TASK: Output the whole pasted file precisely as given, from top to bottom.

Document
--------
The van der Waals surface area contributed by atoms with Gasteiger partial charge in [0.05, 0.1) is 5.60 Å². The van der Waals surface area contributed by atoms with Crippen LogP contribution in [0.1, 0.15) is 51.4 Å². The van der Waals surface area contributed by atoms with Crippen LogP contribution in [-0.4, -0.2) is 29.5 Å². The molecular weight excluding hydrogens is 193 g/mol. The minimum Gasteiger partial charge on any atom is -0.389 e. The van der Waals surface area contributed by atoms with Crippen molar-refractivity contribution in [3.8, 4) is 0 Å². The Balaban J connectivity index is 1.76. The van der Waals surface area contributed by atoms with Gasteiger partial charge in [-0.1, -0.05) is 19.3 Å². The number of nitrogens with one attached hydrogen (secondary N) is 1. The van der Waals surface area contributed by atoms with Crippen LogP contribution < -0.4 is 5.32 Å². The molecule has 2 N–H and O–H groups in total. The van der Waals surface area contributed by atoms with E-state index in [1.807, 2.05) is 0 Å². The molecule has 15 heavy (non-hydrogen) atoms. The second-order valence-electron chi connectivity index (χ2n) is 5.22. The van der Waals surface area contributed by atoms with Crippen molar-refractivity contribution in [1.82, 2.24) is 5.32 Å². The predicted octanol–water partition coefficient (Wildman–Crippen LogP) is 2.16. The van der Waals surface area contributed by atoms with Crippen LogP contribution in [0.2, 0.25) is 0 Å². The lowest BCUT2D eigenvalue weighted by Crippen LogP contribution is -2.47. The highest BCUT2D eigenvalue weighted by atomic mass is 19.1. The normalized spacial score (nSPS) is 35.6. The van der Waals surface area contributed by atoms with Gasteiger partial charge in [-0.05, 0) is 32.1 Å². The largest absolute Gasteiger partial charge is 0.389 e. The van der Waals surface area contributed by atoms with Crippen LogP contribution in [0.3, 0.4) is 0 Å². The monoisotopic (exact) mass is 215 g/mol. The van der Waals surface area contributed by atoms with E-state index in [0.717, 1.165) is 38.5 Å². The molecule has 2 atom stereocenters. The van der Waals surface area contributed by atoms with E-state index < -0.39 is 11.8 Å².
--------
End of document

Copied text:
The van der Waals surface area contributed by atoms with Gasteiger partial charge in [0.05, 0.1) is 5.60 Å². The van der Waals surface area contributed by atoms with Crippen LogP contribution in [0.1, 0.15) is 51.4 Å². The van der Waals surface area contributed by atoms with Crippen LogP contribution in [-0.4, -0.2) is 29.5 Å². The molecular weight excluding hydrogens is 193 g/mol. The minimum Gasteiger partial charge on any atom is -0.389 e. The van der Waals surface area contributed by atoms with Crippen molar-refractivity contribution in [3.8, 4) is 0 Å². The Balaban J connectivity index is 1.76. The van der Waals surface area contributed by atoms with Gasteiger partial charge in [-0.1, -0.05) is 19.3 Å². The number of nitrogens with one attached hydrogen (secondary N) is 1. The van der Waals surface area contributed by atoms with Crippen LogP contribution < -0.4 is 5.32 Å². The molecule has 2 N–H and O–H groups in total. The van der Waals surface area contributed by atoms with E-state index in [1.807, 2.05) is 0 Å². The molecule has 15 heavy (non-hydrogen) atoms. The second-order valence-electron chi connectivity index (χ2n) is 5.22. The van der Waals surface area contributed by atoms with Crippen molar-refractivity contribution in [1.82, 2.24) is 5.32 Å². The predicted octanol–water partition coefficient (Wildman–Crippen LogP) is 2.16. The van der Waals surface area contributed by atoms with Crippen LogP contribution in [0.2, 0.25) is 0 Å². The lowest BCUT2D eigenvalue weighted by Crippen LogP contribution is -2.47. The highest BCUT2D eigenvalue weighted by atomic mass is 19.1. The normalized spacial score (nSPS) is 35.6. The van der Waals surface area contributed by atoms with Gasteiger partial charge in [-0.05, 0) is 32.1 Å². The largest absolute Gasteiger partial charge is 0.389 e. The van der Waals surface area contributed by atoms with Crippen LogP contribution in [0.3, 0.4) is 0 Å². The monoisotopic (exact) mass is 215 g/mol. The van der Waals surface area contributed by atoms with E-state index in [0.717, 1.165) is 38.5 Å². The molecule has 2 atom stereocenters. The van der Waals surface area contributed by atoms with E-state index < -0.39 is 11.8 Å².